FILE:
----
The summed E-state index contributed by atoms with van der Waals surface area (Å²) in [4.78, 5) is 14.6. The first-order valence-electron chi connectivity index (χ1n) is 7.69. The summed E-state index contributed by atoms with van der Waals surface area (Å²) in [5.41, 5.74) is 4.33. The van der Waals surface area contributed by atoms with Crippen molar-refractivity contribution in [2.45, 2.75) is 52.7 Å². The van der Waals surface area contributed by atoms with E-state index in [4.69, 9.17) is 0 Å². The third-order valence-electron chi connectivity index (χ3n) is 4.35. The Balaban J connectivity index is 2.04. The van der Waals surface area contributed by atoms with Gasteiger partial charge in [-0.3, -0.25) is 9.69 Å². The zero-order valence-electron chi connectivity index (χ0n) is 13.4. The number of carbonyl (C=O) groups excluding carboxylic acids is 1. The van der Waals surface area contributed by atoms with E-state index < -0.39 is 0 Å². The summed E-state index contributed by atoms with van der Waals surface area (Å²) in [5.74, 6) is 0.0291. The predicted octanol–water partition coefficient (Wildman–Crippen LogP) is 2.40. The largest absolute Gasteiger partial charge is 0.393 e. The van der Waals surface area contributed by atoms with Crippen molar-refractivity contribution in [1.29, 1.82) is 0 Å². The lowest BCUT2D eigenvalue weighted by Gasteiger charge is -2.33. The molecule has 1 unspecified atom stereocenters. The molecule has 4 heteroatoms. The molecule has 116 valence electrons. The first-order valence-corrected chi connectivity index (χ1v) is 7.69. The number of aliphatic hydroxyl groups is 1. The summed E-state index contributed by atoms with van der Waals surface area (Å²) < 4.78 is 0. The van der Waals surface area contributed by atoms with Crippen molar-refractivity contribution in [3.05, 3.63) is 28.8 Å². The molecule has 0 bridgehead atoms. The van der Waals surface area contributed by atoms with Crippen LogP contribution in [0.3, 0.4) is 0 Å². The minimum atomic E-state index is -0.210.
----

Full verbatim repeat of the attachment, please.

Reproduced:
The summed E-state index contributed by atoms with van der Waals surface area (Å²) in [4.78, 5) is 14.6. The first-order valence-electron chi connectivity index (χ1n) is 7.69. The summed E-state index contributed by atoms with van der Waals surface area (Å²) in [5.41, 5.74) is 4.33. The van der Waals surface area contributed by atoms with Crippen molar-refractivity contribution in [2.45, 2.75) is 52.7 Å². The van der Waals surface area contributed by atoms with E-state index in [4.69, 9.17) is 0 Å². The third-order valence-electron chi connectivity index (χ3n) is 4.35. The Balaban J connectivity index is 2.04. The van der Waals surface area contributed by atoms with Gasteiger partial charge in [-0.3, -0.25) is 9.69 Å². The zero-order valence-electron chi connectivity index (χ0n) is 13.4. The number of carbonyl (C=O) groups excluding carboxylic acids is 1. The van der Waals surface area contributed by atoms with E-state index < -0.39 is 0 Å². The summed E-state index contributed by atoms with van der Waals surface area (Å²) in [5.74, 6) is 0.0291. The predicted octanol–water partition coefficient (Wildman–Crippen LogP) is 2.40. The largest absolute Gasteiger partial charge is 0.393 e. The van der Waals surface area contributed by atoms with Crippen molar-refractivity contribution in [1.29, 1.82) is 0 Å². The lowest BCUT2D eigenvalue weighted by Gasteiger charge is -2.33. The molecule has 1 unspecified atom stereocenters. The molecule has 4 heteroatoms. The molecule has 116 valence electrons. The first-order valence-corrected chi connectivity index (χ1v) is 7.69. The number of aliphatic hydroxyl groups is 1. The summed E-state index contributed by atoms with van der Waals surface area (Å²) < 4.78 is 0. The van der Waals surface area contributed by atoms with Crippen molar-refractivity contribution in [3.05, 3.63) is 28.8 Å². The molecule has 0 bridgehead atoms. The van der Waals surface area contributed by atoms with Crippen LogP contribution in [0.3, 0.4) is 0 Å². The minimum atomic E-state index is -0.210.